Fighting to be heard: Resurrecting the Aesthetics of an Appropriated Art

Essay by Nrithya Pillai

I am a woman from a community rich in performing arts traditions in South India - the hereditary performing arts castes, from whose families the reinvented form of Bharathanatyam was, and continues to be appropriated. While I am fighting patriarchy like every other woman, it affects women from castes like mine differently as compared to women from privileged and upper castes, especially brahmin castes.
My response to the project "Dance Affectionate" is an attempt to give form to historically silenced voices and to offer resistance by marginalized women. I perform here a song - a tamil padham- romantic lyrics on love performed historically by women from courtesan castes like mine. While Nirmala in her work titled The Problematic Danceuse acknowledges the troubled history of Bharathanatyam and the exclusion of its hereditary practitioners in the name of reinvention, I believe it is important to re-animate the aesthetics and art from the hereditary families, especially on bodies that are from these communities- bodies like mine that do not fit into the norms of Brahminic beauty – bodies that have been deliberately excluded. This is how I wish to respond to the box that contained everything that was representative of the feminist work that had been put in there by Nirmala.

I wanted to perform this musical piece that was once sung by a hereditary artiste called Tiruvidaimarudur S Bhavani in an old gramophone record. This piece and numerous pieces like these that were part of oral histories in families like mine were lost during the “reinvention” of Bharathanatyam by Brahmin elites like Rukmini Devi. It was done by branding these pieces as "vulgar" and "dirty". And the women who performed them, were also called the same. I come from those families that were stamped as vulgar and lewd, particularly the women. And as you could imagine, such labels do not recede for generations to come. These notions of our past make our present very problematic. We suffer from intergenerational trauma that comes from belonging to castes, which are never publicly acknowledged. This is not even persecution, it is a kind of systematic erasure, all in the name of women’s emancipation. In all these notions of purity and morality comes the question - who decides whether a woman can have sexual agency?-Does caste and class play a role in this? I completely believe so.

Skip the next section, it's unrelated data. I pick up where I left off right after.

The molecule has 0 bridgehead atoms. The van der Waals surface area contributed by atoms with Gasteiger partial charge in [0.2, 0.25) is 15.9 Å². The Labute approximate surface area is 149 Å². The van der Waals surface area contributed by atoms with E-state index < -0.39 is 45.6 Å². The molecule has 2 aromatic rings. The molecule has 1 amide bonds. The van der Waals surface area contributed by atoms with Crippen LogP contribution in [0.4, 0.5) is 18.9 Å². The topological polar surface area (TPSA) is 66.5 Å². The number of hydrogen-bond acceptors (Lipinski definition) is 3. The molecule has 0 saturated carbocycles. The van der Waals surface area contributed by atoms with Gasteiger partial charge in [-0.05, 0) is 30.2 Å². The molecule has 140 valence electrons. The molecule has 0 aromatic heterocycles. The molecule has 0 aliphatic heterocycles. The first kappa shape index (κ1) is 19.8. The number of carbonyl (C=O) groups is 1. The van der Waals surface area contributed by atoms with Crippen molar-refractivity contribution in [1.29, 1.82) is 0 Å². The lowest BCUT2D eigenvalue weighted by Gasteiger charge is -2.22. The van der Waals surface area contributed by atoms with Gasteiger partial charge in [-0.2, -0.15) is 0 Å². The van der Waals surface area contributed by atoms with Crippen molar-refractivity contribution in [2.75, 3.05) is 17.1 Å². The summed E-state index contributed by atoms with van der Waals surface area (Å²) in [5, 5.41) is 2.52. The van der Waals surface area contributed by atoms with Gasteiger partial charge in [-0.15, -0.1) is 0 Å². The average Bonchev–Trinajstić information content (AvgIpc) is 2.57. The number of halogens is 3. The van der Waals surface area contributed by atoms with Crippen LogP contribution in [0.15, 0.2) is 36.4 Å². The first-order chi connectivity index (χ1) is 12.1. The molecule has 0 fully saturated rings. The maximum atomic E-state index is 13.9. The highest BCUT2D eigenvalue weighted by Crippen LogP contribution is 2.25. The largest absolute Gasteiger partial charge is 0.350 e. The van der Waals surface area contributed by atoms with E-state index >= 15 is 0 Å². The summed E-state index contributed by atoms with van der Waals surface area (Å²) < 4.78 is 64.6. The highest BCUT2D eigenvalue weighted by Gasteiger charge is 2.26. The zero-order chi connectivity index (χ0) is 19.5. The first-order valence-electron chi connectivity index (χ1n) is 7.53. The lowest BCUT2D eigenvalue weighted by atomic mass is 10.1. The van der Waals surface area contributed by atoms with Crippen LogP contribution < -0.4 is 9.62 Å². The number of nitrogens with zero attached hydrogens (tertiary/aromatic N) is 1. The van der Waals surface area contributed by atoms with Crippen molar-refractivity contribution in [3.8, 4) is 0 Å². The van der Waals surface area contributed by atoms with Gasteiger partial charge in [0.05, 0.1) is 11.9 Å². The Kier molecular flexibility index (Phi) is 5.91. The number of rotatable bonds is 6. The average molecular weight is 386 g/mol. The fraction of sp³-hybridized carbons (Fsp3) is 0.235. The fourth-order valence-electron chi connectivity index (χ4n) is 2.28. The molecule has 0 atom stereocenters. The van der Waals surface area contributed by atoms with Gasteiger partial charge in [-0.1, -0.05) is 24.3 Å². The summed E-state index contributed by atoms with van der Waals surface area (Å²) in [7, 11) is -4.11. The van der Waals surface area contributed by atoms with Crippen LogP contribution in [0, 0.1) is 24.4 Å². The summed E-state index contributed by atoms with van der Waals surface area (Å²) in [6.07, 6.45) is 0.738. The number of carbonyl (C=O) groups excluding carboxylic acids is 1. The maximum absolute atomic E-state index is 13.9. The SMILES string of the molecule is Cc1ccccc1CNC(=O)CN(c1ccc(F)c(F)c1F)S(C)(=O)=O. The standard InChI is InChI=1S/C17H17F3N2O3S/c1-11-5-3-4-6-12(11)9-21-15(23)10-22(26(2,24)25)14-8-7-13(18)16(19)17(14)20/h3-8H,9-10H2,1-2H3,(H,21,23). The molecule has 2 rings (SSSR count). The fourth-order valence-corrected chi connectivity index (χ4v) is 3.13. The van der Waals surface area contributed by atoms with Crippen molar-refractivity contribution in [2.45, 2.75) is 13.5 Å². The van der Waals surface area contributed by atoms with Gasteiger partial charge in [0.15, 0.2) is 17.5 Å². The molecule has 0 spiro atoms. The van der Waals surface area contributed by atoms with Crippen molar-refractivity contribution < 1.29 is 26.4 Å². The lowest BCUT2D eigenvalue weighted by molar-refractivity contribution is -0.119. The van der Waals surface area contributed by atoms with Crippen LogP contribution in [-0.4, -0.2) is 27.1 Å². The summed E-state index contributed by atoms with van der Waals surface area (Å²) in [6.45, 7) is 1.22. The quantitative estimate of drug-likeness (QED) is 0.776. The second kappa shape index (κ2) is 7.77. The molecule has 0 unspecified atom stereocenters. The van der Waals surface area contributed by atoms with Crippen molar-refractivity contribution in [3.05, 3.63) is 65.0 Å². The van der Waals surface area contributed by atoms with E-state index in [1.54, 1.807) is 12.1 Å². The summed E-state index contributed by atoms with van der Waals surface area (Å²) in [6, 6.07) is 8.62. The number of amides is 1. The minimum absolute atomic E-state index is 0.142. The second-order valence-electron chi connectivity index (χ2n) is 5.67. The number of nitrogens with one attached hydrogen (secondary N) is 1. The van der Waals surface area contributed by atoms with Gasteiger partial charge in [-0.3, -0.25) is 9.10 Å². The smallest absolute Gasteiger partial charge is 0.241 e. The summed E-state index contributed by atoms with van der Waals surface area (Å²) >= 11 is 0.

While I perform this piece from the erased pasts of Bharathanatyam, I also present a modern aesthetic much inspired by Nirmala's feminist assertions. I perform sitting on a stool in a modern red lace saree without the traditional bindi, almost in a jazz inspired bar set up- yet again bringing the question about who gets to be in control of their sexuality. Bar dancing continues to be a controversial issue in India and not so surprisingly many women who are bar dancers also come from hereditary courtesan castes (although different from the ones in South India, like the one I belong to). The government banned these women from dancing and therefore denied them their right to work - a fundamental right provided by the Indian Constitution for every citizen of the country. This is done on the grounds that it is immoral to practice such a profession. They are called prostitutes without much thought.

This is very similar to the way patriarchy drove the narrative of reform within castes like mine that had professional women performers. They were denied the right to work based on notions of morality and sexuality. My performance is therefore also about bringing that lived reality of belonging to a caste with a problematic history and to bring to light the important point that sexual agency and its articulation is still a privilege that cannot be afforded by many women, especially women from marginalized courtesan caste locations.
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